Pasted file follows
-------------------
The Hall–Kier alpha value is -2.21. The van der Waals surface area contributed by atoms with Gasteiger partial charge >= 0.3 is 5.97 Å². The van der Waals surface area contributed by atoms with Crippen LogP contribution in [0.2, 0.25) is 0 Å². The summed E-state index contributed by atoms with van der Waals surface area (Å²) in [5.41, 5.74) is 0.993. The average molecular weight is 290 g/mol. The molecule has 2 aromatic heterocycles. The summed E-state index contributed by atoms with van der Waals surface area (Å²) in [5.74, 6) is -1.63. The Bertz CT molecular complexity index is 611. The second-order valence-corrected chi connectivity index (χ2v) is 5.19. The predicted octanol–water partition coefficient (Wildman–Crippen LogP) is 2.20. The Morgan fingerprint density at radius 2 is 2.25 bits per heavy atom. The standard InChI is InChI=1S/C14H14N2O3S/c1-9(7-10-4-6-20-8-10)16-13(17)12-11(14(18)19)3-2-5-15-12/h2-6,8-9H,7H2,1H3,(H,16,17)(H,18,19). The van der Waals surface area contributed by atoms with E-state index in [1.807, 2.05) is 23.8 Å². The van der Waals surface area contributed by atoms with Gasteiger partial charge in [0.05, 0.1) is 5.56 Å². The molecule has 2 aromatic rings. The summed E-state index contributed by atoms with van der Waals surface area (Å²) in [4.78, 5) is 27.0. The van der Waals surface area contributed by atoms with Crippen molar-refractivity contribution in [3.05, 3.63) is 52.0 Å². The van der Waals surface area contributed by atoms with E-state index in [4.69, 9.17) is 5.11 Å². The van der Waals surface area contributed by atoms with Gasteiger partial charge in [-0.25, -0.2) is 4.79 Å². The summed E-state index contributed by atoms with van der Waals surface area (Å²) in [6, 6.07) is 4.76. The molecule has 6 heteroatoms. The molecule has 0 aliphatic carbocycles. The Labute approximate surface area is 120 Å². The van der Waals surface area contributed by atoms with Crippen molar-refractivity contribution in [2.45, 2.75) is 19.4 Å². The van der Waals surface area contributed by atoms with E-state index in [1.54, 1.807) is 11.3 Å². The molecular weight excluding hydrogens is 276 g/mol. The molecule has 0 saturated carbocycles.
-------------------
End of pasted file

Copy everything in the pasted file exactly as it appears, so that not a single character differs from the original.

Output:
The Hall–Kier alpha value is -2.21. The van der Waals surface area contributed by atoms with Gasteiger partial charge >= 0.3 is 5.97 Å². The van der Waals surface area contributed by atoms with Crippen LogP contribution in [0.2, 0.25) is 0 Å². The summed E-state index contributed by atoms with van der Waals surface area (Å²) in [5.41, 5.74) is 0.993. The average molecular weight is 290 g/mol. The molecule has 2 aromatic heterocycles. The summed E-state index contributed by atoms with van der Waals surface area (Å²) in [5.74, 6) is -1.63. The Bertz CT molecular complexity index is 611. The second-order valence-corrected chi connectivity index (χ2v) is 5.19. The predicted octanol–water partition coefficient (Wildman–Crippen LogP) is 2.20. The Morgan fingerprint density at radius 2 is 2.25 bits per heavy atom. The standard InChI is InChI=1S/C14H14N2O3S/c1-9(7-10-4-6-20-8-10)16-13(17)12-11(14(18)19)3-2-5-15-12/h2-6,8-9H,7H2,1H3,(H,16,17)(H,18,19). The van der Waals surface area contributed by atoms with E-state index in [1.807, 2.05) is 23.8 Å². The van der Waals surface area contributed by atoms with Gasteiger partial charge in [0.05, 0.1) is 5.56 Å². The molecule has 2 aromatic rings. The summed E-state index contributed by atoms with van der Waals surface area (Å²) in [4.78, 5) is 27.0. The van der Waals surface area contributed by atoms with Crippen molar-refractivity contribution in [3.05, 3.63) is 52.0 Å². The van der Waals surface area contributed by atoms with E-state index in [4.69, 9.17) is 5.11 Å². The van der Waals surface area contributed by atoms with Gasteiger partial charge in [-0.25, -0.2) is 4.79 Å². The summed E-state index contributed by atoms with van der Waals surface area (Å²) in [6, 6.07) is 4.76. The molecule has 6 heteroatoms. The molecule has 0 aliphatic carbocycles. The Labute approximate surface area is 120 Å². The van der Waals surface area contributed by atoms with Crippen molar-refractivity contribution in [2.45, 2.75) is 19.4 Å². The van der Waals surface area contributed by atoms with E-state index in [1.54, 1.807) is 11.3 Å². The molecular weight excluding hydrogens is 276 g/mol. The molecule has 0 saturated carbocycles.